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Pioneering New Zealand buggy-makers Phil&Teds strike another hit with their award-winning stroller, the Navigator. Sticking with their original and celebrated USP, the pushchair is a three-wheeler which can be turned into a double-seater to adapt to an expanding family.
Where the Navigator has been updated is its weight – the incredibly light-weight frame, even with two on board, means it’s super easy to push.
Design is a major point of focus for all Phil&Teds products, and the Navigator is no exception – it looks very stylish, and with mix and match colour options, you can accessorise it exactly to your taste!
As well as looking great, the Navigator is extremely functional and can be adapted several times over according to you and your brood’s evolving needs.
The seat can be forward or rear-facing and the frame is travel seat compatible. However, these different options require the purchase of extra parts, like the carrycot, and with accessories like a raincover and footmuff having to be bought separately as well, the pushchair is likely to cost most parents a god deal more than the RRP of £449.
While the Navigator boasts several great features, looks sleek, and is very light, it has a number of drawbacks – do these weak points steer what could be a fantastic pushchair off course?
What we love
The best thing about the Navigator is its look – the design is super stylish, certainly making it look like an expensive pram. I got many an admiring glance from fellow Mums!
There’s a good choice of bright colours which really makes it stand out from other pushchairs, and I love the fact that you can mix and match the hood, seat liner and carrycot, meaning you can really make it your own.
The handlebar has multiple positions and is easy to adjust, which is a real plus for parents of varying heights.
Phil&Teds evidently place their emphasis on adaptability, and the Navigator is incredibly versatile, accounting for all sorts of different situations and individuals.
Another real positive is that the Navigator is really quite dinky, very light and easy to steer – making life for us baby chauffeurs a lot less sweaty.
This was particularly noticeable when trying to navigate my way down a busy high street, and I found I could quite easily nip between shoppers without feeling like I was about to mow anyone down! I found myself repeatedly muttering to myself ‘it’s so light’ as I walked down the street. All-round suspension also means that the buggy is suitable to go off road – it effortlessly glided over the cracked pavement that lines my street.
The Navigator is no doubt a luxury ride as a single buggy. The cosy-looking main seat has plenty of room for something so compact, and there’s lots of storage space underneath even when the seat is completely reclined (and baby inside has the luxury of lying completely flat!).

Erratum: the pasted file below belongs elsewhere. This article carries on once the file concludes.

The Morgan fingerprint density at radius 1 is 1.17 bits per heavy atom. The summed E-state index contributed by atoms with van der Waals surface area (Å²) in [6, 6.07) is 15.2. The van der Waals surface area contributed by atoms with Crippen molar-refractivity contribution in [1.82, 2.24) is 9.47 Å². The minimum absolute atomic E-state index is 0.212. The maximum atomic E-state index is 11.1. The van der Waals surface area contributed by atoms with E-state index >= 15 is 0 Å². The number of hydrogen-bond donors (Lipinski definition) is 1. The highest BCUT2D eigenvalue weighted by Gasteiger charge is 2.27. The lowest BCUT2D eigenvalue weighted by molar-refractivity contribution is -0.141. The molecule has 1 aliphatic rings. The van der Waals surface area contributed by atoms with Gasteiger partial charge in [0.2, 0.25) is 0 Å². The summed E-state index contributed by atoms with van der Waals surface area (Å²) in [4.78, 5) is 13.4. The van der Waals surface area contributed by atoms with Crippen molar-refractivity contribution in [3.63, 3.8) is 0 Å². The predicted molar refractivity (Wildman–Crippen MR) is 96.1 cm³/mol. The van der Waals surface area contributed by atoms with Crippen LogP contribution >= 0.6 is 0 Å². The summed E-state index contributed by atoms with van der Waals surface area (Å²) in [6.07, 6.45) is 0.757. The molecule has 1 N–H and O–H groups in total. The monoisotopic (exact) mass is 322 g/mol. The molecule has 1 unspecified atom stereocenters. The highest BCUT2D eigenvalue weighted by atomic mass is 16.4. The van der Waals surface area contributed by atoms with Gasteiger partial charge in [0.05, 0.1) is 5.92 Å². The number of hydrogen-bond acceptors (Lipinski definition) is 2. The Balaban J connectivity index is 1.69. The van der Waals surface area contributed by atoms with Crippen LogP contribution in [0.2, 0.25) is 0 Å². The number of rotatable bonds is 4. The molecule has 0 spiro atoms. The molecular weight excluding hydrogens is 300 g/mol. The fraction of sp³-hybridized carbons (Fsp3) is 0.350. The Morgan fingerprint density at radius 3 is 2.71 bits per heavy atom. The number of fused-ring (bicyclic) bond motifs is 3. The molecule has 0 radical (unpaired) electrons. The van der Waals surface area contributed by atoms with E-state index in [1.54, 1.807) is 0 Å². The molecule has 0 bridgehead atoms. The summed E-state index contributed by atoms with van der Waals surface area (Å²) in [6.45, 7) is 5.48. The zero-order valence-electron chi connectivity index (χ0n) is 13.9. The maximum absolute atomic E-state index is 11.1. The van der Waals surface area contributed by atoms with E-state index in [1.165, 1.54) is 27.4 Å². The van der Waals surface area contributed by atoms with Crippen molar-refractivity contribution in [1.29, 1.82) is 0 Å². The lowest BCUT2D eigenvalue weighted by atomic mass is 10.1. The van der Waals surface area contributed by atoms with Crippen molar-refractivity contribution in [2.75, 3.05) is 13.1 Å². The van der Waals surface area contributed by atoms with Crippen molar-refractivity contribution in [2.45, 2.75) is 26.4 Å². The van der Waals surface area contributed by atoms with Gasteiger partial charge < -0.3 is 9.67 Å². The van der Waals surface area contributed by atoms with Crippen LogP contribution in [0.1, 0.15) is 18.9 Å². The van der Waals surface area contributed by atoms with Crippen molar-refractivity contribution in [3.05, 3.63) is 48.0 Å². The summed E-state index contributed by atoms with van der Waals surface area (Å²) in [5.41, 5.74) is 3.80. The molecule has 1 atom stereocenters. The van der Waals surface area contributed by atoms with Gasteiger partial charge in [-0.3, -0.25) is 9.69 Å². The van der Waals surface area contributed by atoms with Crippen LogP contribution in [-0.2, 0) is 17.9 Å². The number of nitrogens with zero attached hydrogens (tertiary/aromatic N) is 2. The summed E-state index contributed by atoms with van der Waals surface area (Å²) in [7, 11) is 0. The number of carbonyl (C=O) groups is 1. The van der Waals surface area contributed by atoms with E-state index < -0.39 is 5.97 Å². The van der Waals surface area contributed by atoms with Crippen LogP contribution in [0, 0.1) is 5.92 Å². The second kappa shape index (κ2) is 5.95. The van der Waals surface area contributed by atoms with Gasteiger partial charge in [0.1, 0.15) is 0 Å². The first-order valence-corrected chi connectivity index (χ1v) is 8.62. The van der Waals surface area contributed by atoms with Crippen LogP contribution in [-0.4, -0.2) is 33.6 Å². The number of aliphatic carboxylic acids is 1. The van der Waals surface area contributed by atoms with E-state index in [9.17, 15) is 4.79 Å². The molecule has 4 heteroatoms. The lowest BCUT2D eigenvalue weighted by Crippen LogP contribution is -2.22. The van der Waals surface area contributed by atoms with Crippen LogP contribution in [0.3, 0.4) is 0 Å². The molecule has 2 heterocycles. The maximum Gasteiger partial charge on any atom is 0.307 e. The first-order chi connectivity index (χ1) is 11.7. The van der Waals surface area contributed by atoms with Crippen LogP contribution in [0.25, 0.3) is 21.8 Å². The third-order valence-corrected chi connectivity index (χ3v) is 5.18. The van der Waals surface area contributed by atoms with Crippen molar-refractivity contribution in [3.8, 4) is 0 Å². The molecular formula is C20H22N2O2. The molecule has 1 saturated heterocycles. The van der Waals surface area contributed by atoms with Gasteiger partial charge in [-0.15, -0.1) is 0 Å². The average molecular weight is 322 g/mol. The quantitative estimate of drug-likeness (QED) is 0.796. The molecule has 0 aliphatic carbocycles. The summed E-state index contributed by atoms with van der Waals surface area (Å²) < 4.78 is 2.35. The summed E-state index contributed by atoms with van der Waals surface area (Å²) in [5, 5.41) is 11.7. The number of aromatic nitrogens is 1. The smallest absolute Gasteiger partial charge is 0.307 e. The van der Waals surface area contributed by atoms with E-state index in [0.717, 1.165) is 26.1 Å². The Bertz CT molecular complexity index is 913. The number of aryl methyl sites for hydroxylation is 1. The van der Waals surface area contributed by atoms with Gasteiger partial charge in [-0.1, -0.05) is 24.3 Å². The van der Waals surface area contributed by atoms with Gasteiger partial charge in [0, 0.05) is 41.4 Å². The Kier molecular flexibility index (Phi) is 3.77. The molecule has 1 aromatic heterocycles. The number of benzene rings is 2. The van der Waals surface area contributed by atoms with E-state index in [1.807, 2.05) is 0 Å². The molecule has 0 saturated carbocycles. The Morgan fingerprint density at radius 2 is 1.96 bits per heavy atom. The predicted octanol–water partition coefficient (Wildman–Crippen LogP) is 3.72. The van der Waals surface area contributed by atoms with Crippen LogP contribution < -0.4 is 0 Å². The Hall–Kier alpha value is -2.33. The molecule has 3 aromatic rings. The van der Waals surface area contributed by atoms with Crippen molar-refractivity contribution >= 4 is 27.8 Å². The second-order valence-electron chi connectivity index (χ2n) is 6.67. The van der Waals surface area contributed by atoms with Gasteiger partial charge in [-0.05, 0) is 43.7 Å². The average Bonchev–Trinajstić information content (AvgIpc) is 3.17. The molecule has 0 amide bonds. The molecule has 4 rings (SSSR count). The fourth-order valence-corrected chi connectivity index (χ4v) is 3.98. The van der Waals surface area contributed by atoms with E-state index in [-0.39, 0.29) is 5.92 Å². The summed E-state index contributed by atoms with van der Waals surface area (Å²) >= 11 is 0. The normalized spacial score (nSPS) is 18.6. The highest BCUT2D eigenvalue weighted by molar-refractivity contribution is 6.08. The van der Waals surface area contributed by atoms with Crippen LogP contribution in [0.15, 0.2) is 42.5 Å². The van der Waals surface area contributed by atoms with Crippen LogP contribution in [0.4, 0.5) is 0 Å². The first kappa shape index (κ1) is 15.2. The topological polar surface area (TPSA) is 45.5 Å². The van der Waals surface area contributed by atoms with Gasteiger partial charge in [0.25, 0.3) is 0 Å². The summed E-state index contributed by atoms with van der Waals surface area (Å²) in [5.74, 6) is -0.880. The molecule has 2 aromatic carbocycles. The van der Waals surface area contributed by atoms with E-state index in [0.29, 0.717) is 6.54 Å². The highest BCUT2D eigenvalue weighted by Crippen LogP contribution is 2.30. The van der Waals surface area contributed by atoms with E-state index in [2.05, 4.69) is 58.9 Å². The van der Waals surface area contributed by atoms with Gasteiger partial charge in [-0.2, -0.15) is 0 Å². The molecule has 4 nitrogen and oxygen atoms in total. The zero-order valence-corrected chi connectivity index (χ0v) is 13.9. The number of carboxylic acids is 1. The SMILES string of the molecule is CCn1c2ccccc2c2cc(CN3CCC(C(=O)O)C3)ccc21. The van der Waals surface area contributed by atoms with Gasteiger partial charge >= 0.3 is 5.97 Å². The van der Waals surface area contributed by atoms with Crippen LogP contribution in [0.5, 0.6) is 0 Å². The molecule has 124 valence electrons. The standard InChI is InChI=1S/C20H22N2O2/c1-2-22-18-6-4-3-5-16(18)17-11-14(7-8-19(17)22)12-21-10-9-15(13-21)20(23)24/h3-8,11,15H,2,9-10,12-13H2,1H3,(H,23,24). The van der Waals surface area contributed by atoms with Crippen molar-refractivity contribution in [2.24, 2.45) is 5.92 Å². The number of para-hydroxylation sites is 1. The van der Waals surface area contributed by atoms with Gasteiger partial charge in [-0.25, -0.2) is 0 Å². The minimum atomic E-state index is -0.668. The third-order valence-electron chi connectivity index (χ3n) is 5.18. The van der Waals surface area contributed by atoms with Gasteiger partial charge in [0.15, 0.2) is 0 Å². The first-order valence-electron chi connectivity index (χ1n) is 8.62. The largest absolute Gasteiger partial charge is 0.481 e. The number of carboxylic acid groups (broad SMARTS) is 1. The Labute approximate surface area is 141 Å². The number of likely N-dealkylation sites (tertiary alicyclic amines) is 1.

When adapting to a tandem buggy, the extra seat slots in with ease and gives lots of room for the little one who pulls the short straw and gets to ride below. And it’s still so light. This is a buggy for two which doesn’t feel like you’re driving a tank!
The Navigator’s also really easy to fold up. Just a few buttons to click and it’s ready to squirrel away.
What to watch out for
The instructions aren’t very easy to follow – they are diagram only and without any accompanying text I found myself unsure of whether I was doing the right thing.
However, there is a video on Phil & Ted’s website showing how to put the Navigator up and it’s a lot clearer. If you can, it might be best to skip the book and go straight to the video.
I found that there are three other problems. Firstly, the adjustable reclining main seat is a bit too much like hard work for me. There are various straps to pull and things to unclamp, which you obviously then have to do in reverse to get the seat upright again.
I found the process annoying enough when I was setting the buggy up, let alone when I had one of the boys in there. The double seat reclines at the pull of a little handle, which is much easier.
My second issue is that when the main seat reclines, there is no roof covering the baby’s head. A strip of clear plastic comes included, but you have to fiddle round to attach it with toggles and Velcro. It makes you wonder, couldn’t it have been built in?
The third and final niggle is that the baby in the double seat is very low, and quite exposed on either side, which put me in paranoid Mum mode, and made me jumpy whenever there were dogs around.
Who is the Phil&Teds Navigator best for?
Busy, urban parents who want a compact, lightweight pushchair with lots of different seating options.
The Navigator is compact, looks great and is very light to push. t offers all the features you’d look for from a good travel system, however the instructions are hard to follow, and the seats could do with a minor redesign.
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|Brand||Phil & Teds|
|Child age (approx)||Birth to 5 years|
Dimensions & Weight
|Dimensions||H:101cm W:59cm L:101cm|
|Dimensions (folded)||H:76cm W:59cm L:30cm|
|Travel system compatible||Yes|
|Compatible car seats||Phil&Teds bebe hs RRP £64 Phil&Teds bebe* RRP £86, Phil&Teds optimum RRP £299, Maxi cosi Mico, Cabrio Fix, Pebble|
|Seat facing direction||Forward facing and parent facing (with carrycot/car seat)|
|Front wheels||Lockable swivel|